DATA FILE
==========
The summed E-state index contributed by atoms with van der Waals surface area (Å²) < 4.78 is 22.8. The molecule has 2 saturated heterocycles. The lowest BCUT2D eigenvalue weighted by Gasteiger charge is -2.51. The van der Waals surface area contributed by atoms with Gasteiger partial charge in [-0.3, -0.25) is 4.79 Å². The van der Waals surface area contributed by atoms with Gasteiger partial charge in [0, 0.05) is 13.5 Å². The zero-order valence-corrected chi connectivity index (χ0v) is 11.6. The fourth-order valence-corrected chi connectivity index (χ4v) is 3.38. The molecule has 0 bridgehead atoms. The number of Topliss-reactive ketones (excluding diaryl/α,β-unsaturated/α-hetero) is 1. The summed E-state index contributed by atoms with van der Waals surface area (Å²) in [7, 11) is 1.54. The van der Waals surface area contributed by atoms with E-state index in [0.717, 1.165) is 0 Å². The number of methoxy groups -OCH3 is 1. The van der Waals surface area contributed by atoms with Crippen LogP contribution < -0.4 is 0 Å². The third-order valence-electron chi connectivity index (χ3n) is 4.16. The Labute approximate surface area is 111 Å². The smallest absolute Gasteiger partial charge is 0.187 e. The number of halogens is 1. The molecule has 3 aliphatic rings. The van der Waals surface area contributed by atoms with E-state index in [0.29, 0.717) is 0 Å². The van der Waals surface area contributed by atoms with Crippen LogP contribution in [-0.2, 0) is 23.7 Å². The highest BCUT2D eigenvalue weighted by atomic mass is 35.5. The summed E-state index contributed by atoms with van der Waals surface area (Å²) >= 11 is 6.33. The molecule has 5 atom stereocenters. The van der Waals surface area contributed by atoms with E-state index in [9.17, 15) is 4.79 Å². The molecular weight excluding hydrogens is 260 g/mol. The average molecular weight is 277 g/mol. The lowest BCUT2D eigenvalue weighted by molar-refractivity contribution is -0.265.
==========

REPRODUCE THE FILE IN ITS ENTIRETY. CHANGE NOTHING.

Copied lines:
The summed E-state index contributed by atoms with van der Waals surface area (Å²) < 4.78 is 22.8. The molecule has 2 saturated heterocycles. The lowest BCUT2D eigenvalue weighted by Gasteiger charge is -2.51. The van der Waals surface area contributed by atoms with Gasteiger partial charge in [-0.3, -0.25) is 4.79 Å². The van der Waals surface area contributed by atoms with Gasteiger partial charge in [0, 0.05) is 13.5 Å². The zero-order valence-corrected chi connectivity index (χ0v) is 11.6. The fourth-order valence-corrected chi connectivity index (χ4v) is 3.38. The molecule has 0 bridgehead atoms. The number of Topliss-reactive ketones (excluding diaryl/α,β-unsaturated/α-hetero) is 1. The summed E-state index contributed by atoms with van der Waals surface area (Å²) in [7, 11) is 1.54. The van der Waals surface area contributed by atoms with E-state index in [0.717, 1.165) is 0 Å². The number of methoxy groups -OCH3 is 1. The van der Waals surface area contributed by atoms with Crippen LogP contribution < -0.4 is 0 Å². The third-order valence-electron chi connectivity index (χ3n) is 4.16. The Labute approximate surface area is 111 Å². The smallest absolute Gasteiger partial charge is 0.187 e. The number of halogens is 1. The molecule has 3 aliphatic rings. The van der Waals surface area contributed by atoms with E-state index in [0.29, 0.717) is 0 Å². The van der Waals surface area contributed by atoms with Crippen LogP contribution in [-0.2, 0) is 23.7 Å². The highest BCUT2D eigenvalue weighted by atomic mass is 35.5. The summed E-state index contributed by atoms with van der Waals surface area (Å²) >= 11 is 6.33. The molecule has 5 atom stereocenters. The van der Waals surface area contributed by atoms with E-state index in [9.17, 15) is 4.79 Å². The molecular weight excluding hydrogens is 260 g/mol. The average molecular weight is 277 g/mol. The lowest BCUT2D eigenvalue weighted by molar-refractivity contribution is -0.265.